On December 10, 1948, the United Nations General Assembly (UNGA) announced the adoption of the Universal Declaration of Human Rights (UDHR) and the accompanying 30 rights and freedoms that continue to remain the foundational principles of international law today. The UDHR was the crowning human rights achievement of the U.N.
The UDHR’s adoption came on the heels of the end of the Second World War with the horrors, abuses, and atrocities of the Holocaust. Former First Lady Eleanor Roosevelt was the guiding light advocating for passage of the UDHR. She was joined by 50 U.N. member states formulating the 30 rights and freedom’s list.
In 1958, the tenth anniversary of the UDHR, Roosevelt gave a speech at the U.N. titled, “Where Do Human Rights Begin?” In this significant speech, she captured the essence of the importance of human rights. She stated the following:
“Where, after all, do universal human rights begin? In small places, close to home – so close and so small that they cannot be seen on any maps of the world. Yet they are the world of the individual person; the [neighborhood] he [or she] lives in; the school or college he [or she] attends; the factory, farm, or office where he [or she] works. Such are the places where every man, woman, and child [seek] equal justice, equal opportunity, equal dignity without discrimination. Unless these rights have meaning there, they have little meaning anywhere. Without concerted citizen action to uphold them close to home, we shall look in vain for progress in the larger world.”
This document (UDHR) prompted a paradigm shift in the thinking of the day where “power politics” ruled and the rights of human beings were secondary. Now governments of the world would have to recognize the rights set forth in the UDHR. Do governments today always adhere to these standards? No, of course not; but now the importance of the rights of individuals was placed on the agenda where they previously had not existed.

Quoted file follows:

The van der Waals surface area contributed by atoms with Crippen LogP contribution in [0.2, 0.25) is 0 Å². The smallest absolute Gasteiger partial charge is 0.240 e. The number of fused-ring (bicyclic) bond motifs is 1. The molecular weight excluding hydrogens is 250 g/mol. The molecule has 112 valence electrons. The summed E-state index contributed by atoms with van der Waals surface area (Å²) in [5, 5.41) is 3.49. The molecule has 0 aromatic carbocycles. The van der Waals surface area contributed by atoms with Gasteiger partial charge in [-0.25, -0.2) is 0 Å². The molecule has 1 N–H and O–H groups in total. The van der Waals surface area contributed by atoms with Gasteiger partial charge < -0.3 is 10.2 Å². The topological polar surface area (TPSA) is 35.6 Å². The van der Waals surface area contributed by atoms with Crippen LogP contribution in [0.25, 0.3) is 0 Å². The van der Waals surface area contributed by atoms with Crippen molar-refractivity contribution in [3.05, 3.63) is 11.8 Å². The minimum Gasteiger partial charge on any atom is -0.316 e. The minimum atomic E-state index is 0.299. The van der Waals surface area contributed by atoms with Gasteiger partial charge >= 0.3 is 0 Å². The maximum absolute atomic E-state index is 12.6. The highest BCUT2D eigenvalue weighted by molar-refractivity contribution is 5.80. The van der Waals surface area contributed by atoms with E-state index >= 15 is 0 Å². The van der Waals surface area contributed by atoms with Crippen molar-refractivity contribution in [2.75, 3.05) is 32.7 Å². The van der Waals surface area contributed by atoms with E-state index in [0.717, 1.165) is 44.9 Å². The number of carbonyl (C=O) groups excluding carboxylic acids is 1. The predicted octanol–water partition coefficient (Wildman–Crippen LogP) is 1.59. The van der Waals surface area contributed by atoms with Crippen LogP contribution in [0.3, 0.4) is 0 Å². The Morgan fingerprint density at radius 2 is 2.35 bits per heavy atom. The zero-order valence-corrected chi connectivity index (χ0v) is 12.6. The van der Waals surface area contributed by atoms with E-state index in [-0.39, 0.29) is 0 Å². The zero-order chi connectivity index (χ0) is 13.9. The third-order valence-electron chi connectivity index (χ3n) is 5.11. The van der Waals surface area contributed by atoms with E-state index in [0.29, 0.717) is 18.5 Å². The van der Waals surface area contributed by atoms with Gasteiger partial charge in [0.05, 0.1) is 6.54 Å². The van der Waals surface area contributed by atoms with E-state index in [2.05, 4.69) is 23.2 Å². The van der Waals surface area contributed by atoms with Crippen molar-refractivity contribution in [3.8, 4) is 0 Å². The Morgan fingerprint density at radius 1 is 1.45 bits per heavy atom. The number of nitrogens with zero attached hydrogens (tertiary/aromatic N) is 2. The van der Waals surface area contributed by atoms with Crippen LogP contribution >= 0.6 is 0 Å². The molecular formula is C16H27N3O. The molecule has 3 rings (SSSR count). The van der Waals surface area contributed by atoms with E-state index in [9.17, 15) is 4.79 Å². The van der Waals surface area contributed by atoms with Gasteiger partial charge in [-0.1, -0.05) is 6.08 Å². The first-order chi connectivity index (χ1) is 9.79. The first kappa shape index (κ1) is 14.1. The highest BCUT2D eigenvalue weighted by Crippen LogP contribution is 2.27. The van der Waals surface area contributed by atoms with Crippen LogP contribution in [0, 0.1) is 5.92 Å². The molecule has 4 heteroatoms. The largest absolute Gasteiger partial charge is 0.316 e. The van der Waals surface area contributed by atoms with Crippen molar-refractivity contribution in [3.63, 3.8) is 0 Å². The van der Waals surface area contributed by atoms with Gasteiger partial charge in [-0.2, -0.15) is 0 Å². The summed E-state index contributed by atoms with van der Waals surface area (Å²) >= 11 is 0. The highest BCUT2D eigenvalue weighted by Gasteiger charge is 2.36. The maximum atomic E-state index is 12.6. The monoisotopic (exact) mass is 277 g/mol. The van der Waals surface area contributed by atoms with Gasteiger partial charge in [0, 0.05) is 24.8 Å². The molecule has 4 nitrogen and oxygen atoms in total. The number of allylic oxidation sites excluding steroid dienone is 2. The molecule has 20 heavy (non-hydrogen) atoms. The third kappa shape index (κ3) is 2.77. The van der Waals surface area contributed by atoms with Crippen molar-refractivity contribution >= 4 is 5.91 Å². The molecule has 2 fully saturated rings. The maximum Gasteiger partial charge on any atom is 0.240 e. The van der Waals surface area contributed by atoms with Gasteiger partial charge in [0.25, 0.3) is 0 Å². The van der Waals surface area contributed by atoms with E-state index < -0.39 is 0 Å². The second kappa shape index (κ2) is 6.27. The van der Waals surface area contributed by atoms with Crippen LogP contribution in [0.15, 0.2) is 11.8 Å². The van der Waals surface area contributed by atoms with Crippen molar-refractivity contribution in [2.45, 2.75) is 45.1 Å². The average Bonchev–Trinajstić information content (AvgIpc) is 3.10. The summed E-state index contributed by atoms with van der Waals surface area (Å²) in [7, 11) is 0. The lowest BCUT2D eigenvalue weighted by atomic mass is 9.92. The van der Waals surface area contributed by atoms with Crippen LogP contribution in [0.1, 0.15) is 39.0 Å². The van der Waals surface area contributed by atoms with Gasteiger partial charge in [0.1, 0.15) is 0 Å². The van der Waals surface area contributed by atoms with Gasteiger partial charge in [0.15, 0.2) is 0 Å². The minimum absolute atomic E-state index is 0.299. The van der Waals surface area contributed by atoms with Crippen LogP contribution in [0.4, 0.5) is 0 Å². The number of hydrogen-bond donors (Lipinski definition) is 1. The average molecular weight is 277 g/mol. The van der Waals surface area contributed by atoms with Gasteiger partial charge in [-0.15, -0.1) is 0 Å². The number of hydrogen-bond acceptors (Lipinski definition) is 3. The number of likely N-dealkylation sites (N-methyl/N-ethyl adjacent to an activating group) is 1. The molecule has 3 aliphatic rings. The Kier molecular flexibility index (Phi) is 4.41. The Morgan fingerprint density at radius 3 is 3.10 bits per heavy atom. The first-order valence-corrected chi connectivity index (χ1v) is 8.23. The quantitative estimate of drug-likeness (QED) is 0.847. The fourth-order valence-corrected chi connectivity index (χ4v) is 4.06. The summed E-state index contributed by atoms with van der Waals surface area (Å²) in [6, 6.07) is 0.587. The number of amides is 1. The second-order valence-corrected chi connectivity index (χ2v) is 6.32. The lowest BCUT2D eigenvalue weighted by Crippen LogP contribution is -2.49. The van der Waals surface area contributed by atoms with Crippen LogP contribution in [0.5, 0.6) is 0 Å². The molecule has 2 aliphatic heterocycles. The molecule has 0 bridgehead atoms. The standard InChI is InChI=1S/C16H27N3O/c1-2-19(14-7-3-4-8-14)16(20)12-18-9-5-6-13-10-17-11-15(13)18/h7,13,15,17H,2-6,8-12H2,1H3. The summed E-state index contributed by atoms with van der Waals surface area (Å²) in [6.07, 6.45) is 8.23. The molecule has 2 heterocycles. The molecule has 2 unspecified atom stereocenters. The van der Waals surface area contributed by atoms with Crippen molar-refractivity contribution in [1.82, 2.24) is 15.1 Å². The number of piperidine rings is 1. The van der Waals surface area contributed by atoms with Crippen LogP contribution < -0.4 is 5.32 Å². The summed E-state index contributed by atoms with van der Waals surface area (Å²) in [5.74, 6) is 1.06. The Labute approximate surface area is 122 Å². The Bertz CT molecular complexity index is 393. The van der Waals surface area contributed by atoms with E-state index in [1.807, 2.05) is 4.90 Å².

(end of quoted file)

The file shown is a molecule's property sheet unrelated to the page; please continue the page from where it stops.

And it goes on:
If not for the courage of the leaders of the day, we would not be celebrating the day we call Human Rights Day. The theme in 2019 is “Youth Standing Up for Human Rights.” Across the world, we have seen young people in Hong Kong, Chile, Iran and elsewhere in the Middle East take to the streets demanding greater democratic freedoms and respect for human rights.
On the 30th anniversary of the Convention on the Rights of the Child, the youth of the world have chosen to stay silent no more. Their leadership has provided inspiration and the international community should take note. They have decided to put the campaign, “Stand Up for Human Rights,” into action by letting their voices be heard.
This campaign has been guided by the U.N. Office of the High Commissioner for Human Rights (OHCHR) and was designed as way to motivate and encourage global youth to action. The young 16-year-old Swedish activist, Greta Thunberg, ignited a movement demanding action on the destructive consequences of climate change. The participation of our youth is a key aspect of the 17 Sustainable Development Goals (SDGs). Their participation in the global system is an extremely important part of effecting real change and pressuring policymakers into making positive decisions that will ultimately impact their lives both now and in the future.
On January 12, 2018, the OHCHR published a detailed study on youth and human rights as called for based on U.N. Human Rights Council Resolution 35/14 (July 18, 2017). The findings of the report “…documented the discrimination and some of the challenges for young people in accessing civil, political, social, economic and cultural rights.”
Some of the highlights showed how youth are not well-represented in political institutions with “…less than 2% of parliamentarians worldwide aged under 30.” Moreover, a larger share of youth in the world are unemployed contributing to 145 million youth living in poverty.
Such issues affecting our youth demand greater attention from world leaders. On this Human Rights Day, the world cannot look away or ignore the plight of young people. They are the leaders of tomorrow and it is our responsibility to ensure their well-being.